“Chocolate’s a good substitute,” Faye next suggested, with a subtle wink.
    Val sighed.  “I really don’t want chocolate or ice cream or new clothes or even diamonds!  I want to be able to enjoy life.  To accept what I have and don’t have.  I want to be at peace inside, without reservations.  To be happy, in spite of it all.”  She paused, wondering how that had sounded.  “Are you happy, Faye?”
    “Well,” Faye deliberated, “I guess I. . .”
    “That’s a yes or a no.”
    Her eyes narrowed slightly, suspecting a trick.  “You come right out with it, don’t you?”
    “Yup.  Answer the question.”
    “Actually, I was just going to say that there’s degrees of happiness.”
    “Even for you, Faye? With everything you have?”
    “For anybody, sure.”
    “But you’re rich.  You’ve got a great home, a family, and you look like dynamite.  You could have any job you wanted, with your looks.  If you ever wanted a job, that is.  Or any man, if you lost the great one you’ve got.  You have good memories too, I imagine?  High hopes?”
    “I guess so.”
    “Great.  Now you just guess so? You’re not sure anymore? Okay. Are there frustrations playing over and over in your head, too, so you have to play loud tunes to drown them out?”
    Faye shrugged.  “I do like music.  So what?”
    “What about silence?  What about being alone in the dark, in the silence?”
    “I try to avoid that.”
    “Whatever for, Faye?  If you’re truly happy and at peace, you shouldn’t need to be doing things all the time.  You wouldn’t need a new car or a new house or even a new wardrobe, either.  No more than a drunk needs a bar stool.”
    “There’s nothing wrong with the good life, Val.”
    “True, but is it really life?  And is it so good, if you’re not even aware of what’s around you?  For instance, do you notice little things, like that vase of flowers by the door where we walked in?  Did you see the sadness in the eyes of our waitress?”
    “What do you mean?  She was smiling.”
    “She has to smile, Faye.”
    Faye looked down at her unfinished meal. One eyebrow twitched. She appeared uncomfortable and then confused, but said nothing.
    Realizing with some irony that she’d taken on David’s role as instructor, Val signaled their waitress, and then ordered another margarita. Still, she couldn’t resist asking more questions. “Do you drive fast, too, trying to get around people in front of you?  Or when you wait in line, does it really bother you, Faye?”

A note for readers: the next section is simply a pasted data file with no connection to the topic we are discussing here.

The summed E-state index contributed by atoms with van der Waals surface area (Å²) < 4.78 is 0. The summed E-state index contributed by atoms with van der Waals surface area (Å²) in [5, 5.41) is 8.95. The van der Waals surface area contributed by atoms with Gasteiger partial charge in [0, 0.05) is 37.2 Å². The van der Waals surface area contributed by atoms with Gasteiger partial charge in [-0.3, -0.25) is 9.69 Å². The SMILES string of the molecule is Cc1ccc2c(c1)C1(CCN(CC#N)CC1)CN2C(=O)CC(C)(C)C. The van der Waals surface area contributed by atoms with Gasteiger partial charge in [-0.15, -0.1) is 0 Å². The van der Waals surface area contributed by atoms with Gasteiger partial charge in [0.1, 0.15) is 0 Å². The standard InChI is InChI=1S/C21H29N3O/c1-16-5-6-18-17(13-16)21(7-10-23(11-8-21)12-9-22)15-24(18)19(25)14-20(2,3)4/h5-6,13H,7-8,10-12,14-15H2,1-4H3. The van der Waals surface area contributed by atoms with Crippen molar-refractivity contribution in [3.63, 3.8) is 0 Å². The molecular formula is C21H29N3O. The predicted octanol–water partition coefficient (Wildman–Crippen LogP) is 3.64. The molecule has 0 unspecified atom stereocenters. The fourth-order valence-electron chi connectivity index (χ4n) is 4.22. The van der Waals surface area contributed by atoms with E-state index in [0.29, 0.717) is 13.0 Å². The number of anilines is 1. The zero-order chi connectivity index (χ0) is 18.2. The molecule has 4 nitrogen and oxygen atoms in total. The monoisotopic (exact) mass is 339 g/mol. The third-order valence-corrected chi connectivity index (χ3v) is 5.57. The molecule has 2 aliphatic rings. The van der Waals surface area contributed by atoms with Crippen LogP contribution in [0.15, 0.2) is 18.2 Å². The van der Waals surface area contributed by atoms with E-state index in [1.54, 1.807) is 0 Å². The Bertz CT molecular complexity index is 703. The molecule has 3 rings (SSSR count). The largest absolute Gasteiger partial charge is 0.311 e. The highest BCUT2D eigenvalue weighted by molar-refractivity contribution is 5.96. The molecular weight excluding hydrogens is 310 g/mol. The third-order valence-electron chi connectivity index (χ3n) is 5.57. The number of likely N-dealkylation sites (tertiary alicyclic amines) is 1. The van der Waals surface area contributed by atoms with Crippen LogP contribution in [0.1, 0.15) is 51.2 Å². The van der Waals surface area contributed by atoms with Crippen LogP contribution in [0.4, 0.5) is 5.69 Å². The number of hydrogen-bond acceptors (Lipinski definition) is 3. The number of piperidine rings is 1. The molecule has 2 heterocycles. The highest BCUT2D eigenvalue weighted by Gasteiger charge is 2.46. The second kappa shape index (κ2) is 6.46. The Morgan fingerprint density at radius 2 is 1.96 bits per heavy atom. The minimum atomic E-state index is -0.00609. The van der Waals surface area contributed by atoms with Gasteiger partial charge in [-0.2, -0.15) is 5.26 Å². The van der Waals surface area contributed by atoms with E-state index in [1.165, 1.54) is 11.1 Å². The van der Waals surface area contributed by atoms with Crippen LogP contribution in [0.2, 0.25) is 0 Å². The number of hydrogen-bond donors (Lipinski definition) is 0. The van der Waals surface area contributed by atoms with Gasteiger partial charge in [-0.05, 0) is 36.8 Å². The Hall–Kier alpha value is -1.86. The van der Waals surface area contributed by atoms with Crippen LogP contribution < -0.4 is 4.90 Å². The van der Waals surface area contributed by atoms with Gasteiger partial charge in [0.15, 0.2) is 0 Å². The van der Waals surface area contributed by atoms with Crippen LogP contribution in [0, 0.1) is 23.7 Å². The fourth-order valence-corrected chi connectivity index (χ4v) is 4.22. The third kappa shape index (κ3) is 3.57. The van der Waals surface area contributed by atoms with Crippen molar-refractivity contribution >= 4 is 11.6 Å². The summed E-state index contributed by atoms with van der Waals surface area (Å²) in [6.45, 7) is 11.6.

Faye looked at her oddly, as though embarrassed for her.  “What are you saying–that I’m as miserable as you seem to be?”
    “You tell me.”  
    “Well, I’m not, if that’s okay.”
    Val nodded in confirmation, then decided to step back across the line she’d crossed.  “Look, I’m sorry,” she said, backpedalling too late.  “I’m just tired. Maybe I’m contagious, too.  Anyway, you did say I could ask you anything.”
    “Tell me anything,” Faye corrected.
    “Right.  Sorry.  Anyway, don’t mind me.” You’re the well adjusted one here, now.
    Faye’s gaze dropped again to her purse. Then she withdrew a $50 bill, and slipped it stealthily next to her plate.  A long moment of silence followed.
    “So you forgive my third degree?” Val almost pleaded when Faye suddenly scooted her chair back.
    A tense pause, then a half smile.  “Sure.  Forget about it.”
    Val sighed, heavily.  “Thanks, but I wish I could.  Wish I could forget about lots of things, actually.  Ignorance is bliss, or so they say. Whoever they are.”  She tried a laugh that she felt certain sounded hollow to such a privileged and insulated being, poised but unprepared for her late ramblings.  “Life is just too complicated,” she tried to explain.  “I need to simplify.  It’s what the man I met did, somehow.  What’s his secret?  Even if I knew, unfortunately I’d have to do something about it.  And that’s not something you can learn in those self help books at the mall about how to manage your life.”
    Faye glanced conspicuously at her watch, saying nothing.
    “Didn’t mean to go spiritual on you all of a sudden, either.  Maybe my death gene has finally kicked in.  Got me thinking nature doesn’t care about individuals, just survival of the species stuff.  Like once I make babies, I’ll start a quick slide down, and it’s up to me to find my own faith or purpose or meaning.  Whatever that is.”
    “Ummm,” said Faye.  “I hear you.”  
    She wondered if that was true, because Faye rose as Val’s refill came.  Even when she smiled, it was a little sadly.  “Call me if you change your mind about the weekend,” Faye offered, half heartedly, as a parting remark.
    “Will do.”  Val lifted her glass, smiling herself by force of habit.  “My best to Mark.”
    Every man in the restaurant watched Faye walk out, then, but Faye herself didn’t seem to notice.  Tipsy, Val lifted her glass to them all, but they didn’t notice that either.  When Faye’s Porsche SUV finally pulled away outside, then picked up speed, Val wondered if she’d ever see her again, and if so, whether enough time would have passed for the inevitable wrinkles to be evident on her perfect, mannequin face.

.

On Kindle and Nook and iPad iTunes. Ebook and audiobook.